TAKING A FIRM GRIP

In today's context, the Eastern and Continental forehands become redundant and we are talking about shades of Western forehands, says RAMESH KRISHNAN

We begin this instructional feature talking about the forehand. This is the first stroke hit by anyone who steps on a tennis court and is used more often than any other stroke. That is because the muscles on the forehand stroke are stronger than on the backhand side.

Forehand grips can be broadly classified as Eastern, Western and Continental.

Eastern grip: About 100 years ago, this was the grip prevalent in the East coast of the USA (I think).

Western grip: Similarly, players from the western coast of the USA used this. The reason being, tennis was played on concrete surfaces where the ball bounced high. It is easier to play a high bouncing ball with this grip.

Continental grip: Used by players in the European continent. Continental players tend to use one grip for all strokes.

IT IS MORE than 40 years ago that I hit a forehand for the first time and I was taught the forehand of the day — the Eastern forehand. The game was still `Lawn Tennis' and the accent was on using your groundstrokes to get to the net to win the point.

The biggest change since then has been the contact point with the ball — from waist high at my time to playing it at shoulder height and above on a regular basis. This is because: a) More tennis is played on hard surfaces, b) Improved racket materials and c) Bigger tennis players.

So, in today's context, the Eastern and Continental forehands become redundant and we are talking about shades of Western forehands. It has gone to an extreme where some players play forehands and backhands using the same face of the racket. But that is taking things too far. Another big change is the length of the back swing — I was taught a short back swing. Today's players use a longer back swing to impart more power to their forehand. Playing surfaces are also slower and there is less emphasis on forecourt play. As a result, players find more time to take bigger swings.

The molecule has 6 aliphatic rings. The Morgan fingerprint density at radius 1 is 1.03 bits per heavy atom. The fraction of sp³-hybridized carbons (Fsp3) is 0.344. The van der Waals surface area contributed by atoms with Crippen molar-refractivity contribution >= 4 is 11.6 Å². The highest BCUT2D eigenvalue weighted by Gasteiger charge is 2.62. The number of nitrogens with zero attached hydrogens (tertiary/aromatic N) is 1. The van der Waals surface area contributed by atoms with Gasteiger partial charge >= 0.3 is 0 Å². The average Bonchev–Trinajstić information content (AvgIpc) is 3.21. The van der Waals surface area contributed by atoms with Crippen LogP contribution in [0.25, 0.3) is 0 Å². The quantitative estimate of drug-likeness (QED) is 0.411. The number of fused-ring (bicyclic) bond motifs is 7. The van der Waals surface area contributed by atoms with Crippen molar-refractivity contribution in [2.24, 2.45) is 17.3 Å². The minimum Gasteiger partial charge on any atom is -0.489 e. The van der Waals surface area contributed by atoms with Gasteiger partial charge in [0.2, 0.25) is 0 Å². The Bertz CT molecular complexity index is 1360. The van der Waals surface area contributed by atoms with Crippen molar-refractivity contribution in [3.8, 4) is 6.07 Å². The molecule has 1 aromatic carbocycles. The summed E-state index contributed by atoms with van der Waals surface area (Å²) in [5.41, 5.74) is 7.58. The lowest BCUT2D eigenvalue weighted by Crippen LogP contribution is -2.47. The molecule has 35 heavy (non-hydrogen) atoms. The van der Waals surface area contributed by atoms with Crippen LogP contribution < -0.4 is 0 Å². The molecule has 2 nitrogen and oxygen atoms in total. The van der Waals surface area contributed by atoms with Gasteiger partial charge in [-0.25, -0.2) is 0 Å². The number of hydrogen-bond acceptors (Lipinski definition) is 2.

THEN COMES

the question — closed or open stance? With these modern grips, it becomes impossible to hit closed stance forehands.

To go through the various stages of the stroke: From a ready position,

1. Grip: Semi-Western to Western (This is the big change in the game in recent years. At the same time, one needn't get bogged down too much. The stroke has to feel comfortable and you may have to be flexible depending on the surface or your court position. For instance, on a grass court, you may not have much time to change your grip too much. Similarly, when you are close to the net, you may need more of a Continental to Eastern grip. The important thing is to learn the basic forehand and be ready to improvise).

2. Early racket back (cannot overstress this fact. As you look up the tennis rankings, this is one of the prime factors that differentiates between a good player and a not-so-good player)

3. As you meet the ball, body weight to be transferred. (Tennis is a game of forward movement).

4. Nice long follow through to finish the stroke.